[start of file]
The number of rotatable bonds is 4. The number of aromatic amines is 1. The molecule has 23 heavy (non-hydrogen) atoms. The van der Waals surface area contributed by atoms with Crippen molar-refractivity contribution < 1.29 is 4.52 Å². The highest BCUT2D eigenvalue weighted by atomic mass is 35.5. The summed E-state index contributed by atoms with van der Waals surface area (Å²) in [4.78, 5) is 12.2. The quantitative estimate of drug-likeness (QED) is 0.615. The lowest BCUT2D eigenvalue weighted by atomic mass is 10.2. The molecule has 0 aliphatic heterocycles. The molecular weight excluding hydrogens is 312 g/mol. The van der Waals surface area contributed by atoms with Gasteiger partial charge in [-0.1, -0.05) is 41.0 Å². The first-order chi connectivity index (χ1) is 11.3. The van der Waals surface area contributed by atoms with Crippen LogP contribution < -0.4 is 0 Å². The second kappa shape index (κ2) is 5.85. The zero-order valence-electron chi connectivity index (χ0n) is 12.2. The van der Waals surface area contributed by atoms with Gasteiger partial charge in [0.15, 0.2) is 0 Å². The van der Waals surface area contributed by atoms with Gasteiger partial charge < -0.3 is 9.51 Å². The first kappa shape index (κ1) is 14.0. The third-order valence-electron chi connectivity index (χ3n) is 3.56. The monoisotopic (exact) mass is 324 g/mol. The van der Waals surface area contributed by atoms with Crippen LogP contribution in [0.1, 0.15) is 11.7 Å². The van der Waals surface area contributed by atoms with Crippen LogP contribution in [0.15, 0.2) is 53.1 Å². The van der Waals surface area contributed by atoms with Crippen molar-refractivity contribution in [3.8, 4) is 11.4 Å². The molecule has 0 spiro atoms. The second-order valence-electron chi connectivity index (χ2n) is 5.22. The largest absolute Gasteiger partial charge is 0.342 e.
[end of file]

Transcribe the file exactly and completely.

The number of rotatable bonds is 4. The number of aromatic amines is 1. The molecule has 23 heavy (non-hydrogen) atoms. The van der Waals surface area contributed by atoms with Crippen molar-refractivity contribution < 1.29 is 4.52 Å². The highest BCUT2D eigenvalue weighted by atomic mass is 35.5. The summed E-state index contributed by atoms with van der Waals surface area (Å²) in [4.78, 5) is 12.2. The quantitative estimate of drug-likeness (QED) is 0.615. The lowest BCUT2D eigenvalue weighted by atomic mass is 10.2. The molecule has 0 aliphatic heterocycles. The molecular weight excluding hydrogens is 312 g/mol. The van der Waals surface area contributed by atoms with Gasteiger partial charge in [-0.1, -0.05) is 41.0 Å². The first-order chi connectivity index (χ1) is 11.3. The van der Waals surface area contributed by atoms with Crippen LogP contribution < -0.4 is 0 Å². The second kappa shape index (κ2) is 5.85. The zero-order valence-electron chi connectivity index (χ0n) is 12.2. The van der Waals surface area contributed by atoms with Gasteiger partial charge in [0.15, 0.2) is 0 Å². The van der Waals surface area contributed by atoms with Gasteiger partial charge < -0.3 is 9.51 Å². The first kappa shape index (κ1) is 14.0. The third-order valence-electron chi connectivity index (χ3n) is 3.56. The monoisotopic (exact) mass is 324 g/mol. The van der Waals surface area contributed by atoms with Crippen LogP contribution in [0.1, 0.15) is 11.7 Å². The van der Waals surface area contributed by atoms with Crippen LogP contribution in [0.15, 0.2) is 53.1 Å². The van der Waals surface area contributed by atoms with Crippen molar-refractivity contribution in [3.8, 4) is 11.4 Å². The molecule has 0 spiro atoms. The second-order valence-electron chi connectivity index (χ2n) is 5.22. The largest absolute Gasteiger partial charge is 0.342 e.